It really is simple. Apple gives you your music + your playlists on one tab. You can opt to only see what is locally on the iPhone or everything on the Cloud.

    It gives you curated suggestions at "For You". You don't like that, you can ignore it.

    It gives you a tab for all the radio stations that are there. Again, you don't need to like it. You can just ignore it.

    It gives you a tab for what is new, so you can listen to new stuff if you want. 

     

    Pick a song from any of these tabs and play it. It gives you options to skip the song if you don't like it, or add it to a playlist, or save it for off-line listening and other relevant options. 

     

    So I'm still failing to see why it is complicated?

     

    I saw my playlists disappear once, but when I re-enabled iCloud Music, they all came back. 

     

    I know there are people who do have serious issues with it, but those issues are mostly bugs, as opposed to complexity.

     

    Overall, there seems to be a lot of negativity seeping into the AI contributors recently. Almost everyone except for DED is becoming a negative nelly. Apple Watch has issues, iCloud Storage has issues, Apple Music sucks, Beats Radio sucks, the new MacBook sucks, new iPods are not really necessary, Force Touch isn't really great...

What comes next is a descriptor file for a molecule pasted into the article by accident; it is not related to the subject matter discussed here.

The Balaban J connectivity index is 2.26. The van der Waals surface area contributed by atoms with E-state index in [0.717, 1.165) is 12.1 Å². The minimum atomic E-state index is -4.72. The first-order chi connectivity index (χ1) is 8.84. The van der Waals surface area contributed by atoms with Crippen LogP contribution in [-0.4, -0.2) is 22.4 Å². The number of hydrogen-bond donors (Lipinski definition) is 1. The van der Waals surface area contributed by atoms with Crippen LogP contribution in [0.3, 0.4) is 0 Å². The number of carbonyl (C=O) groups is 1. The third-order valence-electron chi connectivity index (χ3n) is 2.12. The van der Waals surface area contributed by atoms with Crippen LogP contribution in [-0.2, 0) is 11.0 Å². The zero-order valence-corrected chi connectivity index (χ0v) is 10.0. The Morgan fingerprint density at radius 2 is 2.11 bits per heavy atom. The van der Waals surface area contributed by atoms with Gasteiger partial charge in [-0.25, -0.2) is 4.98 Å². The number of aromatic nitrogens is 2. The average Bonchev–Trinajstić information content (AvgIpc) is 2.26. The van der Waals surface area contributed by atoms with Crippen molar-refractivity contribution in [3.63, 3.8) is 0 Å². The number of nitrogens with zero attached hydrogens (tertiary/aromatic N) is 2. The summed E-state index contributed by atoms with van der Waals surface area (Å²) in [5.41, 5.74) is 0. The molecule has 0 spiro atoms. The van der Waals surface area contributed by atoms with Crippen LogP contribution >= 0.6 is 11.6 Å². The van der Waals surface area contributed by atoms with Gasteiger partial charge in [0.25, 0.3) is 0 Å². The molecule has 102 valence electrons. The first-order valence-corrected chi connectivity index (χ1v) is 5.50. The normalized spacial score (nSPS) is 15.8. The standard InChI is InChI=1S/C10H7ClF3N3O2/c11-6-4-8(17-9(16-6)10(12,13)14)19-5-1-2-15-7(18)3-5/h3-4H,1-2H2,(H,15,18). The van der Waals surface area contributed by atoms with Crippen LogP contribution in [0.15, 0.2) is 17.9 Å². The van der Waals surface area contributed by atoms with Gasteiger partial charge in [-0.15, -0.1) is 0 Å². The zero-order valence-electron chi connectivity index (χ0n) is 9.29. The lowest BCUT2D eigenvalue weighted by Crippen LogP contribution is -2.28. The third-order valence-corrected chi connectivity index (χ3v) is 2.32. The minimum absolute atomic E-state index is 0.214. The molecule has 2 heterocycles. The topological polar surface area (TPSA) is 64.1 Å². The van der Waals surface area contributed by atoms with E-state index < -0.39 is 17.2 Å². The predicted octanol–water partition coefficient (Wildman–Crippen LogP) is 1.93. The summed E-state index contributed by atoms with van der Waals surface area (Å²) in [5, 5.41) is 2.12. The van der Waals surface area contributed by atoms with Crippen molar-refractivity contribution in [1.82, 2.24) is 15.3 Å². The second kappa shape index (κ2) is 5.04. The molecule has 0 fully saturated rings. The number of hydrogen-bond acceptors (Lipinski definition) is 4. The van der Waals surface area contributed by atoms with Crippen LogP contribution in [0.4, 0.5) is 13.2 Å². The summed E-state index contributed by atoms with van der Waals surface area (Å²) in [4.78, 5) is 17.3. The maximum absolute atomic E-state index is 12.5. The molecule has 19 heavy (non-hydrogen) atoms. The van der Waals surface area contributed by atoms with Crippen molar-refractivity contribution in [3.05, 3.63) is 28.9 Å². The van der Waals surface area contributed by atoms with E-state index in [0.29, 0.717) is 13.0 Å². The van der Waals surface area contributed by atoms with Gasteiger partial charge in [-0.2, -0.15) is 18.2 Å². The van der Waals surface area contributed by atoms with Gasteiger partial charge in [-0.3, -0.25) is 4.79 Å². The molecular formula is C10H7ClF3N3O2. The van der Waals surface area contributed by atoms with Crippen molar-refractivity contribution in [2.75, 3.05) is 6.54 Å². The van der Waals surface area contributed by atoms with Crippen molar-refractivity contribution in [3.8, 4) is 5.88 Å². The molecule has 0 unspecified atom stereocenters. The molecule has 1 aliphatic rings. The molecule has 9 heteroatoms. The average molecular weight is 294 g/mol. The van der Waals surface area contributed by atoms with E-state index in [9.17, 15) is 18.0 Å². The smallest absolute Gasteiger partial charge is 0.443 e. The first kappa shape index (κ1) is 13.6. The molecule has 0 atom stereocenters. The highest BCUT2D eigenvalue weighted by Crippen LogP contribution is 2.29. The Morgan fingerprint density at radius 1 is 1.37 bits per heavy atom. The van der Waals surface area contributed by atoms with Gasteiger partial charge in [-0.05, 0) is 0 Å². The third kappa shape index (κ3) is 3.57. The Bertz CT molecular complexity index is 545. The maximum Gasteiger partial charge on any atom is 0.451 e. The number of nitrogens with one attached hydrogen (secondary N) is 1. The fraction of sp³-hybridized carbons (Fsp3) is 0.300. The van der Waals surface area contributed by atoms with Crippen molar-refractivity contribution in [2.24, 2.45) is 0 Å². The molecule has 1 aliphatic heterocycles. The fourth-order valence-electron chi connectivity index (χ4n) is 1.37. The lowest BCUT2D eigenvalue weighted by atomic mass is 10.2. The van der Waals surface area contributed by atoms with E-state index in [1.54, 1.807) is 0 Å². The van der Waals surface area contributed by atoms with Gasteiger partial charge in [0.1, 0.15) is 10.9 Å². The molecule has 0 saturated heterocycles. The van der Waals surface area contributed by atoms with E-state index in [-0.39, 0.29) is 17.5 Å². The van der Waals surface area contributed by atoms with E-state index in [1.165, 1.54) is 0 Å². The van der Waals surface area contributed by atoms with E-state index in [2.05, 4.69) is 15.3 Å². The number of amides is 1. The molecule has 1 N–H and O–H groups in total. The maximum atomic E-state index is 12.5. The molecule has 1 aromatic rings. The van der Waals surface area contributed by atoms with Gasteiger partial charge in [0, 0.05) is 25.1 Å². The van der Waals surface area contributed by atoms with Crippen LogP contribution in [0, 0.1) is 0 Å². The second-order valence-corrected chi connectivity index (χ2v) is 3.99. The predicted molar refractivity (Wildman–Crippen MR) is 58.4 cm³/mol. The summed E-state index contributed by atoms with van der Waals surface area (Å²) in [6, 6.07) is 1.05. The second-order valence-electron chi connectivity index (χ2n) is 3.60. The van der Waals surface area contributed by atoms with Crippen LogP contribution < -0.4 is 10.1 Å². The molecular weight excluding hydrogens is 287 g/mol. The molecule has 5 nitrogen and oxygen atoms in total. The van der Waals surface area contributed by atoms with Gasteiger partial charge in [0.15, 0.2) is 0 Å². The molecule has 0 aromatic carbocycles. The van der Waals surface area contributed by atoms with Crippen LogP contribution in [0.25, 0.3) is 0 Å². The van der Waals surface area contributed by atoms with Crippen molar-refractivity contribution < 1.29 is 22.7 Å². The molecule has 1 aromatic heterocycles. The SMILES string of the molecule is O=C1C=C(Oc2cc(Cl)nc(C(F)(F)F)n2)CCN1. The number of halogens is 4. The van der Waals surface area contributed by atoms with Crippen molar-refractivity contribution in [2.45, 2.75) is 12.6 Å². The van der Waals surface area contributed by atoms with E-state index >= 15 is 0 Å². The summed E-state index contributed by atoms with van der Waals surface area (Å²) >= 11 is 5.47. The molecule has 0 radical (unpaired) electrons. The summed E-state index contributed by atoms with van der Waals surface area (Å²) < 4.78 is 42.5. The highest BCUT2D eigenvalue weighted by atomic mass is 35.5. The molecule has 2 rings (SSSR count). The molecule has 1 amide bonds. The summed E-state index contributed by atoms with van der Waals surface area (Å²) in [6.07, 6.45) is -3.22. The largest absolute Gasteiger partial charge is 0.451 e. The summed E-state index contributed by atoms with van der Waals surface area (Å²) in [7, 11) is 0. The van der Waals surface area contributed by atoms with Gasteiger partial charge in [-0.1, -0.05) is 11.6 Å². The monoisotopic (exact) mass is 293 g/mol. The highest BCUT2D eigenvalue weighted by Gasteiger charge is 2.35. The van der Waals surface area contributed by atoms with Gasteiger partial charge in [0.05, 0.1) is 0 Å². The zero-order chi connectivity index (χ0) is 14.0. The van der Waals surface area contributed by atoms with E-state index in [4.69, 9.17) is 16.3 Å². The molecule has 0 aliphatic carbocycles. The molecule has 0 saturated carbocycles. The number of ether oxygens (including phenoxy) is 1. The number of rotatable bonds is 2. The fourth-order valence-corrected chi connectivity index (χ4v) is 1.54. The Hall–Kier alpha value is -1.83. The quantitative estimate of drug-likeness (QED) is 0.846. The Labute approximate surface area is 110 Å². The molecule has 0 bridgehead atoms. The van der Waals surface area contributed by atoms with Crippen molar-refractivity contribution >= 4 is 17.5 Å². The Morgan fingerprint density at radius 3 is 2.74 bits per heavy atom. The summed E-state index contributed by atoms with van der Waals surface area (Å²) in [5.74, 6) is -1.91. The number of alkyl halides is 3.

Much as I love reading this website and listening to the Podcast, things just seem to be a little negative for my taste.

     

    /RANT

  • Reply 8 of 99
    nicwalmsleynicwalmsley Posts: 117member

    It's not all negative. The automated algorithms driving radio stations seem a lot better. And some of the Apple playlists are good (though buried into obscurity) I'm finding good new music which Spotify wasn't serving up and that's the main thing for me. 

     

    There is a deep, messy problem though, and it's not the UI. Conceptually there's a lot of confusion in Apple about what they are doing. From little things like Heart vs Star vs Play More vs Wish List vs Song Rating, to middling things like iCloud vs Match, or having to manually add liked Apple Music to My Music to ever find it again, all the way to the fundamental relationship between Apple Music and the iTunes Store. There's a lack of clarity, sense or purpose through every layer of the solution.

     

    The conceptual confusion is leading to 1001 bizarre UI behaviours, and to bugs. Check this error on iTunes for Mac. The navigation buttons get confused when you jump a lot between the My Music tabs (My Music, Playlists), the Apple Music tabs (For You, New, Radio, Connect), and the iTune Store tab.